WAVERLY, Iowa --- As a Spanish instructor, Amanda Klinkenberg didn't want to wait for her children to sign up for a foreign language class in middle or high school. The Waverly mom decided to pass on her knowledge and love of languages to her kids at a much earlier age.
Unfortunately, her 4-year-old son, Caleb, initially resisted her efforts. When Klinkenberg tried to sing or read to him in Spanish, he used to cry.
This fall, Klinkenberg decided to offer a series of Spanish classes designed for children ages 2-5 and their parents. She hoped the weekly course would be a way to introduce Spanish in a fun, structured environment to children, her son included.
The experiment worked.
Caleb speaks more Spanish at home and his sister, Annalise, 2, also has a grasp on the Spanish words for colors, emotions and family members.
"By introducing it at this age they are sparking the interest, the parents are," said Klinkenberg, an adjunct Spanish instructor at Hawkeye Community College. "Maybe it will be something that captivates (the children) naturally here on out."
On a recent Saturday morning in the basement of St. John Lutheran Church in Waverly, seven toddlers and preschool-age children went on a scavenger hunt. Each child searched the room for a plastic food similar to the one they clutched in their tiny hands.
Klinkenberg and other parents took turns repeating the instructions.
"Dónde está la banana?" "Dónde está el pollo?" "Dónde está el maíz?"
Two-year-old Oscar Leong pretended to nibble on his toy food. When it was his turn, he mimicked Klinkenberg word-for-word. Almost.
"Me gusta --- I'm big --- el tomate," Oscar said.
Mothers who enrolled their children in the class were impressed that children, who are still trying to grasp and speak English are able --- and willing --- to count and repeat simple phrases in Spanish.
"I think it's very good for kids to be exposed to different languages," said Peggy Moklegaard of Waverly.
At age 2, her son, Max, isn't a big talker yet. Moklegaard, who has worked as a speech pathologist, still sees benefits.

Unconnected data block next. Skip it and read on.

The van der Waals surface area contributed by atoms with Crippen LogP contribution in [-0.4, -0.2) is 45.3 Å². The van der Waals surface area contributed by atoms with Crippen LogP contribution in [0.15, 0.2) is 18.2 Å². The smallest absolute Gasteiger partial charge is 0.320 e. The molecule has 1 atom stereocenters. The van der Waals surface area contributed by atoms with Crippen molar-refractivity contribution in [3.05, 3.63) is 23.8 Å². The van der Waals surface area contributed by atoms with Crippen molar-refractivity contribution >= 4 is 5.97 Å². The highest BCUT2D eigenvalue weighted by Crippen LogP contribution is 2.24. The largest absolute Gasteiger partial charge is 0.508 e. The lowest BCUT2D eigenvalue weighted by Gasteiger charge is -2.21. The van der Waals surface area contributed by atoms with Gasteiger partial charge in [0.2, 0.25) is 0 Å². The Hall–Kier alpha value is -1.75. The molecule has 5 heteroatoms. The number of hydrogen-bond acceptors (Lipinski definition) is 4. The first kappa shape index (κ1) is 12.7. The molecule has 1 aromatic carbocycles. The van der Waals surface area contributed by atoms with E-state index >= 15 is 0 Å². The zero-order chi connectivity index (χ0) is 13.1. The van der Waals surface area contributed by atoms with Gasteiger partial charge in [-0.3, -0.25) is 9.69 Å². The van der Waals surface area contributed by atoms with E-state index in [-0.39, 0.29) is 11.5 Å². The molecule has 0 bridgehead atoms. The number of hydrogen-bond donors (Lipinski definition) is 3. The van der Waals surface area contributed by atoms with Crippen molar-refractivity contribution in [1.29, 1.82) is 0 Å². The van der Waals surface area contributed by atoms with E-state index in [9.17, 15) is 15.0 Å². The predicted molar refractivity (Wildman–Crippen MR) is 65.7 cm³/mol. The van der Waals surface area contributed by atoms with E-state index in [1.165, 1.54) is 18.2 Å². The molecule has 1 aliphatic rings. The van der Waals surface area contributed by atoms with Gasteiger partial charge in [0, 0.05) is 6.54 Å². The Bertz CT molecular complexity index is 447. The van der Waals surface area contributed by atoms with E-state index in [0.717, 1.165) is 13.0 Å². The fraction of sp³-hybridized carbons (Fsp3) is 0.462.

"Even if they don't pick up the language it's really good for them to hear the different sounds," Moklegaard said.
Studies indicate children are more receptive and adept at picking up different languages and sounds during a crucial development period. Young ears and tongues are generally better at hearing and in turn pronouncing different sounds, Klinkenberg said.
"They say at 12 is where that door of opportunity closes," said Klinkenberg, who has a bachelor's and master's degree in Spanish teaching from the University of Northern Iowa. "It's better to do immersion-type things before the critical age."
To keep learning fun and light, Klinkenberg used interactive games, songs, art projects, photographs and story books to discuss colors, articles of clothing, emotions and body parts.
Children have an eagerness to learn new things and generally don't question what they are told. While older students may struggle to understand why certain word endings in Spanish are dependent on gender and are baffled by other grammatical and sentence structure differences, its not a concern for younger pupils.
"That's just the beauty of a 4-year-old. They just accept it," Klinkenberg said. "This is a shirt and it's a camisa, too."
Klinkenberg may offer more classes next year depending on interest. Contact her at firstname.lastname@example.org.